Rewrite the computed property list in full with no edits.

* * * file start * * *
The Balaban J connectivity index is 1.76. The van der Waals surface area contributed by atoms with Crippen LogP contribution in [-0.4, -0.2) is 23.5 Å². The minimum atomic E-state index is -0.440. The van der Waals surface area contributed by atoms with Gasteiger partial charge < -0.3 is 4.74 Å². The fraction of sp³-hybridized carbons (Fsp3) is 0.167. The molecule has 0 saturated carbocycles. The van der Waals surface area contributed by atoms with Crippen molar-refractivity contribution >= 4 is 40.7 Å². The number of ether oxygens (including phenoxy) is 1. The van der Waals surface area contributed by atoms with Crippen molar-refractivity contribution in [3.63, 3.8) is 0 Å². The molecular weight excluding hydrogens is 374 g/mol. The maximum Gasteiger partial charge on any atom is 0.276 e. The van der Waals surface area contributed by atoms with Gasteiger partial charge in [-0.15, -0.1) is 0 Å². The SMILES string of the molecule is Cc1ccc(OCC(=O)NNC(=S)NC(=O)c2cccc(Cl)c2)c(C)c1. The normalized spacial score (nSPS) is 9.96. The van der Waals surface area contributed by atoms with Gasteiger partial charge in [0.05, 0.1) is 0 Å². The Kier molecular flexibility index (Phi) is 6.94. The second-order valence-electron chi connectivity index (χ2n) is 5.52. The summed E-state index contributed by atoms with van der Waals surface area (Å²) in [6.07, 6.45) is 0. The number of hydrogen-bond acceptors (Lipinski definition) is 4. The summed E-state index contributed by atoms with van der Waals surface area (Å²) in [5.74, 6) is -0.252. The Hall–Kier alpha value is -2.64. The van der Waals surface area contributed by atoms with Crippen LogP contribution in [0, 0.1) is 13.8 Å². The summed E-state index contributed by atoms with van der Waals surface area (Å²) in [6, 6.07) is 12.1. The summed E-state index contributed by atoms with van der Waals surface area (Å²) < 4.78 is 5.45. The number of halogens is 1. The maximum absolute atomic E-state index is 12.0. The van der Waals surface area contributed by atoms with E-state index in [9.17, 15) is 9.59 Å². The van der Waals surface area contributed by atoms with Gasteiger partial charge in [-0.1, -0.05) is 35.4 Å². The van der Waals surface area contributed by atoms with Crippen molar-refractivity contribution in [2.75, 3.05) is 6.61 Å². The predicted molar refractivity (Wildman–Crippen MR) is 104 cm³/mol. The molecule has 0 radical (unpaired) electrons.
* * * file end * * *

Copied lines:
The Balaban J connectivity index is 1.76. The van der Waals surface area contributed by atoms with Crippen LogP contribution in [-0.4, -0.2) is 23.5 Å². The minimum atomic E-state index is -0.440. The van der Waals surface area contributed by atoms with Gasteiger partial charge < -0.3 is 4.74 Å². The fraction of sp³-hybridized carbons (Fsp3) is 0.167. The molecule has 0 saturated carbocycles. The van der Waals surface area contributed by atoms with Crippen molar-refractivity contribution >= 4 is 40.7 Å². The number of ether oxygens (including phenoxy) is 1. The van der Waals surface area contributed by atoms with Crippen molar-refractivity contribution in [3.63, 3.8) is 0 Å². The molecular weight excluding hydrogens is 374 g/mol. The maximum Gasteiger partial charge on any atom is 0.276 e. The van der Waals surface area contributed by atoms with Gasteiger partial charge in [-0.15, -0.1) is 0 Å². The SMILES string of the molecule is Cc1ccc(OCC(=O)NNC(=S)NC(=O)c2cccc(Cl)c2)c(C)c1. The normalized spacial score (nSPS) is 9.96. The van der Waals surface area contributed by atoms with Gasteiger partial charge in [0.05, 0.1) is 0 Å². The Kier molecular flexibility index (Phi) is 6.94. The second-order valence-electron chi connectivity index (χ2n) is 5.52. The summed E-state index contributed by atoms with van der Waals surface area (Å²) in [6.07, 6.45) is 0. The number of hydrogen-bond acceptors (Lipinski definition) is 4. The summed E-state index contributed by atoms with van der Waals surface area (Å²) in [5.74, 6) is -0.252. The Hall–Kier alpha value is -2.64. The van der Waals surface area contributed by atoms with Crippen LogP contribution in [0, 0.1) is 13.8 Å². The summed E-state index contributed by atoms with van der Waals surface area (Å²) in [6, 6.07) is 12.1. The summed E-state index contributed by atoms with van der Waals surface area (Å²) < 4.78 is 5.45. The number of halogens is 1. The maximum absolute atomic E-state index is 12.0. The van der Waals surface area contributed by atoms with E-state index in [9.17, 15) is 9.59 Å². The van der Waals surface area contributed by atoms with Gasteiger partial charge in [-0.1, -0.05) is 35.4 Å². The van der Waals surface area contributed by atoms with Crippen molar-refractivity contribution in [2.75, 3.05) is 6.61 Å². The predicted molar refractivity (Wildman–Crippen MR) is 104 cm³/mol. The molecule has 0 radical (unpaired) electrons.